I can see using AP for citizen journalism, but not all bloggers are citizen journalists; they’re not all sharing “news.” Some educate. Others entertain. Even more promote. We should look just at the medium but also the message. That is, what kind of writing are you doing? Who is your audience? What’s your topic? CMS is generally used for books, though not exclusively. Reports, Web sites, journals, and others use Chicago. CMS isn’t for all books, either. A medical book will more likely use AMA. A psychology book, APA.
Style should also take into account your purpose and industry. If you’re writing a blog to convey news, a news style (with adjustments made for the platform) may work. If you’re writing about your product or service, you’ll want a marketing voice and style. If you style your blog like a newspaper, readers may think you’re trying to be something you aren’t. That’s a good way to lose readers.
We judge by appearances. If you dress in a business suit, people will expect some formality from you. If you dress in ripped jeans and a t-shirt, they’ll expect some irreverance. Along with tone and voice, a style guide helps dress your copy in the most appropriate outfit.
One problem with AP for publications other than newspapers is that AP does not take into account different platforms, such as online. In AP style, italics are not used because they can’t be sent through the AP computers (see “italic” entry, p. 127 in the 2007 version). Why would a blogger outlaw italics on his site just because AP’s computers can’t handle it? AP also does not make use of en-dashes (why I don’t know). Does that mean a blogger shouldn’t either? Why would you limit yourself like that? Would you create tables that conform to AP style because that’s what works with AP’s system? Would you not do video or audio because it’s not covered in AP? How would you handle links?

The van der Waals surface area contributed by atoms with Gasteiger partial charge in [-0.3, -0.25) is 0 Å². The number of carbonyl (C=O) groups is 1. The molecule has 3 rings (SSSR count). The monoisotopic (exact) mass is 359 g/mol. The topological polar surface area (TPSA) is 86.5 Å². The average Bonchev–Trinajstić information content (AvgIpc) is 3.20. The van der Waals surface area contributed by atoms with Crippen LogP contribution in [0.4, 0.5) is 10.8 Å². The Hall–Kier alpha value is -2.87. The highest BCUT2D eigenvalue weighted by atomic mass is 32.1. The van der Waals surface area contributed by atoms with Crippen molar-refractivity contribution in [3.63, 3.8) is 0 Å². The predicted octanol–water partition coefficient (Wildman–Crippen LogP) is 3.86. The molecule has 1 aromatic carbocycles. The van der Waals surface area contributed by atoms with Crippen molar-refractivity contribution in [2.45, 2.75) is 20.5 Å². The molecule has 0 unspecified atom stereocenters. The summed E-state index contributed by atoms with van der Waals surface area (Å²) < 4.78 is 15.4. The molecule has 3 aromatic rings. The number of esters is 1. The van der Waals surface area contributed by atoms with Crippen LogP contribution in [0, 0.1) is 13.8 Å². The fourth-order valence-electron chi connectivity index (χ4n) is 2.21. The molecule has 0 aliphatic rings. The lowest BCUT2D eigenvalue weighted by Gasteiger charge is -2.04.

My point isn’t to knock AP. It’s a good style. But you have to look beyond any given style to its purpose. Style is subjective; a lot of AP’s decisions are to make transmitting stories easer and ease publication in a newspaper. Blogs are not newspapers. They are produced on a different platform, with different features, and what ever style you choose should take that into account. To me, if you chose a style and then your exceptions list is longer than the style guide, you’re doing too much work and you’re using the wrong style guide.
I’m familiar with the MLA and APA style guides as a recovering academic but I have to say that I think having something interesting to say is more important than following a specific styleguide, in my experience. Really, if someone comes to your site and accuses you of bad grammar because you’re not matching a specific formalized style? That’s because they don’t have anything better to talk about… :-)
.-= Dave Taylor´s last blog ..Are guest blog entries "works for hire"? =-.
Excellent information! I’m a recovering paralegal who would like to begin blogging subjects of local interest. I need an appropriate stylebook, and your reason for using the AP stylebook makes perfect sense.
Most attorneys don’t give a rat’s derriere about the Oxford comma, FYI. I’m old school and had it shoved down my throat, what with majoring in English. Being consistent in the same document, though, is more important than using it or not.
.-= IndyDina´s last blog ..indydina: @indypaul Thanks for tweeting that link re stylebook for bloggers! It’s very useful to me. And thanks to @indymike for telling me about you! =-.